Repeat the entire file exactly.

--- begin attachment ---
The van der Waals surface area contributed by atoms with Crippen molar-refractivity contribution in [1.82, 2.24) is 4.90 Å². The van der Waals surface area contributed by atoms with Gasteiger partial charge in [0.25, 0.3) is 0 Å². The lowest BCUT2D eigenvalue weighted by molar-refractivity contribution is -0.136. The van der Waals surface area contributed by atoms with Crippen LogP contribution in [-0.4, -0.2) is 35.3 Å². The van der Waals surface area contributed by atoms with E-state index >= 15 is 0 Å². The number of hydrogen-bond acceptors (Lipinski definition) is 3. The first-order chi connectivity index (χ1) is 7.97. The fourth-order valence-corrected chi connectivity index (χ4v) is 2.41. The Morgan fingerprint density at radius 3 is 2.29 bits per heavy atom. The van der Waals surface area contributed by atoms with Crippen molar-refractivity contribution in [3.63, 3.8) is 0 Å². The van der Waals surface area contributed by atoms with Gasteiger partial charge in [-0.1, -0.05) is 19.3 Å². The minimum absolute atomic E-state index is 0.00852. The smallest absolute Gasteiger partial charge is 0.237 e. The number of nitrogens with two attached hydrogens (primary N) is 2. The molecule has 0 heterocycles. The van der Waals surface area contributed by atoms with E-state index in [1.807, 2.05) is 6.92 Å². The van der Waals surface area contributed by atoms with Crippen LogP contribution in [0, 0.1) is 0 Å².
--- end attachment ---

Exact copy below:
The van der Waals surface area contributed by atoms with Crippen molar-refractivity contribution in [1.82, 2.24) is 4.90 Å². The van der Waals surface area contributed by atoms with Gasteiger partial charge in [0.25, 0.3) is 0 Å². The lowest BCUT2D eigenvalue weighted by molar-refractivity contribution is -0.136. The van der Waals surface area contributed by atoms with Crippen LogP contribution in [-0.4, -0.2) is 35.3 Å². The van der Waals surface area contributed by atoms with E-state index >= 15 is 0 Å². The number of hydrogen-bond acceptors (Lipinski definition) is 3. The first-order chi connectivity index (χ1) is 7.97. The fourth-order valence-corrected chi connectivity index (χ4v) is 2.41. The Morgan fingerprint density at radius 3 is 2.29 bits per heavy atom. The van der Waals surface area contributed by atoms with Crippen molar-refractivity contribution in [3.63, 3.8) is 0 Å². The van der Waals surface area contributed by atoms with Gasteiger partial charge in [-0.1, -0.05) is 19.3 Å². The minimum absolute atomic E-state index is 0.00852. The smallest absolute Gasteiger partial charge is 0.237 e. The number of nitrogens with two attached hydrogens (primary N) is 2. The molecule has 0 heterocycles. The van der Waals surface area contributed by atoms with E-state index in [1.807, 2.05) is 6.92 Å². The van der Waals surface area contributed by atoms with Crippen LogP contribution in [0, 0.1) is 0 Å².